Mr. Bowden continued, “If you want to get out of the recreation business, get out of the recreation business. Mr. Chairman, you can say what the County's gonna do. You can speak for yourself. But the next election, you don’t know what the County may do.”

Chairman Ford denied his earlier statement: “I didn’t say that.”

Mr. Bowden replied, "Somebody said they don't want to be in the recreation business.”

Community Activist Sylvester Warren addressed the officials:  “I remember this board said, ‘There is nothing they won't do when it come to kids.’ They will go find the money. My question is, ‘What kids are you talkin’ about?’  the ones at Southside (the multimillion-dollar upscale recreational complex supported by the County) or the ones at this side?” (Richardson Community Center, close to the heart of the blighted downtown area).

LCPD Chief Butler talking about the value of the Richardson Community Center
LCPD Chief Butler felt compelled to address the value of the Community Center and the need for programs that weren't sports.

Lake City Police Chief Butler felt compelled to visit the subject. He told the officials that his wife is a retired school teacher, and he learned a lot from her. He told the officials that they need to do things for children not into sports, suggesting STEM programs and homework assistance. The Chief said, "Kids want to go to college – they want to get a good job.”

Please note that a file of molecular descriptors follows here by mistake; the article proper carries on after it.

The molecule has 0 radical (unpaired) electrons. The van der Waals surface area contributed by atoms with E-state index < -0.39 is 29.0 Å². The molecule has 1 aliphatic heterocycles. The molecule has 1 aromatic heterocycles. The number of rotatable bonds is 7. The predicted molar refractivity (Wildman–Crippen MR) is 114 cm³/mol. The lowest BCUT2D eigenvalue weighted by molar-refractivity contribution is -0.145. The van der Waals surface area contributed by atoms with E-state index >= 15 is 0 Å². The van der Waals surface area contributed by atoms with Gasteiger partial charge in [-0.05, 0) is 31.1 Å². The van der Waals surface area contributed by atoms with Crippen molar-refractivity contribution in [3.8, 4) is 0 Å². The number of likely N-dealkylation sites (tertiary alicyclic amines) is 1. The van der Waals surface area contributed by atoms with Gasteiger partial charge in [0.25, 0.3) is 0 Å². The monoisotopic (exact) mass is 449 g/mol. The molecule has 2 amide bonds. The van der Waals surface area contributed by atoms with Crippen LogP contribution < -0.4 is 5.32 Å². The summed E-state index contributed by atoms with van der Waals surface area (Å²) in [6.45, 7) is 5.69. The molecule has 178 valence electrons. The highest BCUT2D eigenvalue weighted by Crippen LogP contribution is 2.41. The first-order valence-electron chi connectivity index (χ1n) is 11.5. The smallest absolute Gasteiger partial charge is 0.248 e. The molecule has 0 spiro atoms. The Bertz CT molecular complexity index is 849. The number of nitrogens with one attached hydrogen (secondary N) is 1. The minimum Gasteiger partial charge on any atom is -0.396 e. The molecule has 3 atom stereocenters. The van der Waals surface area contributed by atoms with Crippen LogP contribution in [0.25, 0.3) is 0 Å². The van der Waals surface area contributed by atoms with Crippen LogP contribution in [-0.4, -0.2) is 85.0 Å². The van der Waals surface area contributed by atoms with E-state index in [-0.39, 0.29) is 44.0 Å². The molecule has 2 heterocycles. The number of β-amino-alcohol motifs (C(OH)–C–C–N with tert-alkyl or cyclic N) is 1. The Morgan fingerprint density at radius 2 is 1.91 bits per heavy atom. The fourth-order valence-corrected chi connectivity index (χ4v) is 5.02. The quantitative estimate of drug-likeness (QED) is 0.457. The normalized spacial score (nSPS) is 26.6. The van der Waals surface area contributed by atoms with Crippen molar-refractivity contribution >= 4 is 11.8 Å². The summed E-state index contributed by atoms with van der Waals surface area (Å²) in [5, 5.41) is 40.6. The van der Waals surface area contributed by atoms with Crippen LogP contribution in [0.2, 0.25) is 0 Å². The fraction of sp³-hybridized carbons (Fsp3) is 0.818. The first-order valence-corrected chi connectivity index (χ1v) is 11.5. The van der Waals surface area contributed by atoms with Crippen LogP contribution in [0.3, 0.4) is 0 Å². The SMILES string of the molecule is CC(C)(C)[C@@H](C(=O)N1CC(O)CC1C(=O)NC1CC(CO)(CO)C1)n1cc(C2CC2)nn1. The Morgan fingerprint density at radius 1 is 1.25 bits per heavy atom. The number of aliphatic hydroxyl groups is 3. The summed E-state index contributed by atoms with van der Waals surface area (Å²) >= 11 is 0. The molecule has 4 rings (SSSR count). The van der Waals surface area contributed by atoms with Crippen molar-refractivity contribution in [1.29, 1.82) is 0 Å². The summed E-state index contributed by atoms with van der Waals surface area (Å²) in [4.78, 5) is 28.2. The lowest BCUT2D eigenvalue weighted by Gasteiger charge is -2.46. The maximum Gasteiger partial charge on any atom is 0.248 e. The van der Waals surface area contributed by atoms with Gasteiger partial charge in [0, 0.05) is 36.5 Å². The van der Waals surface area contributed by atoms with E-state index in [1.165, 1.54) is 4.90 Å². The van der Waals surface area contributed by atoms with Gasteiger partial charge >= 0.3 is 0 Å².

Other community residents came to the microphone and explained the value of Richardson for themselves, their families, and the community.

These explanations were nothing new. The County 5 had been hearing this for some time, at times appearing to make the community beg for its community center and programming. See: Richardson Community Center Pt-II: Community Members Kept Coming to the Microphone

City Councilman Jake Hill wrapped up the conversation: “The City abandoned recreation a few years ago. I opposed it. Now it is time to make that right. As long as I sit in the seat that I’m in, I’m gonna do everything that I can to make it right for this community. Whatever the City can assist in – I’m all in. It looks like we’re all on the same page. I hope this continues to move forward.”


It didn't. Yesterday afternoon in a sparsely attended workshop addressing recreation, the County 5 again showed its true dysfunctional color. Without former legendary Columbia County Manager Dale Williams to provide his "Master's Plan," the County 5 was lost.